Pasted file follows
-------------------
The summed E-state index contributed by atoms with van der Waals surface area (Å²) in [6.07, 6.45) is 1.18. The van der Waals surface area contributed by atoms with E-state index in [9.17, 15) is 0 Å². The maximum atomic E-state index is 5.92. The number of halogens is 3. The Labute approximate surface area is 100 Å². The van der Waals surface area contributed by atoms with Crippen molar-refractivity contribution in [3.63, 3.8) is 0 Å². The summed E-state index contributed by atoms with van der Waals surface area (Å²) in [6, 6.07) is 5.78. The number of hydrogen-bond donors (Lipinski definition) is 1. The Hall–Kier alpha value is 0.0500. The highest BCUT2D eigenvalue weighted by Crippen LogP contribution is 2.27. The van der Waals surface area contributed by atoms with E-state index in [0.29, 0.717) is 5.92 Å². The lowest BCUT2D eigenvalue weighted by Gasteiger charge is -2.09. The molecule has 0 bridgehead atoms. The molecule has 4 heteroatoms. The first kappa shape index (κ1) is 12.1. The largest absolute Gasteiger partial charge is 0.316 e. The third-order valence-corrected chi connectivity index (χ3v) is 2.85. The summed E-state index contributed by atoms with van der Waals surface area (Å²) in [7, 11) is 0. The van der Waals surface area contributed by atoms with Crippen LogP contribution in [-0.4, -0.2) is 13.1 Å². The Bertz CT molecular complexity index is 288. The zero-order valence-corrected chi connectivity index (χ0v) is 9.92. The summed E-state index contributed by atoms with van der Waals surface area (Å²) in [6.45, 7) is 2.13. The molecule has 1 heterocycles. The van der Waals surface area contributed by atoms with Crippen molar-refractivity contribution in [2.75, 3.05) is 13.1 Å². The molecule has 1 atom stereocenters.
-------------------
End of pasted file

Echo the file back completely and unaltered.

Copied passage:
The summed E-state index contributed by atoms with van der Waals surface area (Å²) in [6.07, 6.45) is 1.18. The van der Waals surface area contributed by atoms with E-state index in [9.17, 15) is 0 Å². The maximum atomic E-state index is 5.92. The number of halogens is 3. The Labute approximate surface area is 100 Å². The van der Waals surface area contributed by atoms with Crippen molar-refractivity contribution in [3.63, 3.8) is 0 Å². The summed E-state index contributed by atoms with van der Waals surface area (Å²) in [6, 6.07) is 5.78. The number of hydrogen-bond donors (Lipinski definition) is 1. The Hall–Kier alpha value is 0.0500. The highest BCUT2D eigenvalue weighted by Crippen LogP contribution is 2.27. The van der Waals surface area contributed by atoms with E-state index in [0.29, 0.717) is 5.92 Å². The lowest BCUT2D eigenvalue weighted by Gasteiger charge is -2.09. The molecule has 0 bridgehead atoms. The molecule has 4 heteroatoms. The first kappa shape index (κ1) is 12.1. The largest absolute Gasteiger partial charge is 0.316 e. The third-order valence-corrected chi connectivity index (χ3v) is 2.85. The summed E-state index contributed by atoms with van der Waals surface area (Å²) in [7, 11) is 0. The van der Waals surface area contributed by atoms with Crippen LogP contribution in [-0.4, -0.2) is 13.1 Å². The Bertz CT molecular complexity index is 288. The zero-order valence-corrected chi connectivity index (χ0v) is 9.92. The summed E-state index contributed by atoms with van der Waals surface area (Å²) in [6.45, 7) is 2.13. The molecule has 1 heterocycles. The van der Waals surface area contributed by atoms with Crippen molar-refractivity contribution in [2.75, 3.05) is 13.1 Å². The molecule has 1 atom stereocenters.